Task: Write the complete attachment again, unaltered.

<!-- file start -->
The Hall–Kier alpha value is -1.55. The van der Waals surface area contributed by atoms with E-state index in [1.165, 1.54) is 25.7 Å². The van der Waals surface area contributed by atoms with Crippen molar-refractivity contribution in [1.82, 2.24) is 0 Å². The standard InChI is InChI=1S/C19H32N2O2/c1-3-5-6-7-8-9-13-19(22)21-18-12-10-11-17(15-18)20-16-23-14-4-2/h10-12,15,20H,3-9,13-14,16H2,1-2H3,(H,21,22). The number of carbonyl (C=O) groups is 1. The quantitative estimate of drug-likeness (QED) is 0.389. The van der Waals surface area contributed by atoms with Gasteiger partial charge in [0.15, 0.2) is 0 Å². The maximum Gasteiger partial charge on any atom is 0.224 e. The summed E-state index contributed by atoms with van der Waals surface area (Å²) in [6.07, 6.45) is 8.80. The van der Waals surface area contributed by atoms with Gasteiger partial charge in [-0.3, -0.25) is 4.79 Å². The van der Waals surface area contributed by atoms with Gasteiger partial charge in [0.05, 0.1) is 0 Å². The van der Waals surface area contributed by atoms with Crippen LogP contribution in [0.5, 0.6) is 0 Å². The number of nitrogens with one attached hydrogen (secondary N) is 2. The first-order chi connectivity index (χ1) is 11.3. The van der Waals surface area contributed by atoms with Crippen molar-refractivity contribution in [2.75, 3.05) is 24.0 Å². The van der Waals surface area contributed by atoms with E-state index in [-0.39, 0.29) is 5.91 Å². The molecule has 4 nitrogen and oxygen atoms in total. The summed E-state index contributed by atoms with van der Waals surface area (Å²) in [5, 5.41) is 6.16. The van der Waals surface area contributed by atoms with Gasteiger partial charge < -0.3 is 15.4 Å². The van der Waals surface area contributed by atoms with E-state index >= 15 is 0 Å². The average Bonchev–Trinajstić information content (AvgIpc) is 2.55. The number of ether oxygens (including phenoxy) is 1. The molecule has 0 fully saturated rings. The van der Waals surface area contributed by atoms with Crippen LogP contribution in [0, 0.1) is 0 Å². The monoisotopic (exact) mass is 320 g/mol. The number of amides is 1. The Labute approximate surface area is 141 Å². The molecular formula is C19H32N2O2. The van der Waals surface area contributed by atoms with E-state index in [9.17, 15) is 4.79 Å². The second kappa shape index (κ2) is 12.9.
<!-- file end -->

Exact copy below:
The Hall–Kier alpha value is -1.55. The van der Waals surface area contributed by atoms with E-state index in [1.165, 1.54) is 25.7 Å². The van der Waals surface area contributed by atoms with Crippen molar-refractivity contribution in [1.82, 2.24) is 0 Å². The standard InChI is InChI=1S/C19H32N2O2/c1-3-5-6-7-8-9-13-19(22)21-18-12-10-11-17(15-18)20-16-23-14-4-2/h10-12,15,20H,3-9,13-14,16H2,1-2H3,(H,21,22). The number of carbonyl (C=O) groups is 1. The quantitative estimate of drug-likeness (QED) is 0.389. The van der Waals surface area contributed by atoms with Gasteiger partial charge in [0.15, 0.2) is 0 Å². The maximum Gasteiger partial charge on any atom is 0.224 e. The summed E-state index contributed by atoms with van der Waals surface area (Å²) in [6.07, 6.45) is 8.80. The van der Waals surface area contributed by atoms with Gasteiger partial charge in [-0.3, -0.25) is 4.79 Å². The van der Waals surface area contributed by atoms with Gasteiger partial charge in [0.05, 0.1) is 0 Å². The van der Waals surface area contributed by atoms with Crippen LogP contribution in [0.5, 0.6) is 0 Å². The number of nitrogens with one attached hydrogen (secondary N) is 2. The first-order chi connectivity index (χ1) is 11.3. The van der Waals surface area contributed by atoms with Crippen molar-refractivity contribution in [2.75, 3.05) is 24.0 Å². The van der Waals surface area contributed by atoms with E-state index in [-0.39, 0.29) is 5.91 Å². The molecule has 4 nitrogen and oxygen atoms in total. The summed E-state index contributed by atoms with van der Waals surface area (Å²) in [5, 5.41) is 6.16. The van der Waals surface area contributed by atoms with Gasteiger partial charge < -0.3 is 15.4 Å². The van der Waals surface area contributed by atoms with E-state index >= 15 is 0 Å². The average Bonchev–Trinajstić information content (AvgIpc) is 2.55. The number of ether oxygens (including phenoxy) is 1. The molecule has 0 fully saturated rings. The van der Waals surface area contributed by atoms with Crippen LogP contribution in [0, 0.1) is 0 Å². The monoisotopic (exact) mass is 320 g/mol. The number of amides is 1. The Labute approximate surface area is 141 Å². The molecular formula is C19H32N2O2. The van der Waals surface area contributed by atoms with E-state index in [9.17, 15) is 4.79 Å². The second kappa shape index (κ2) is 12.9.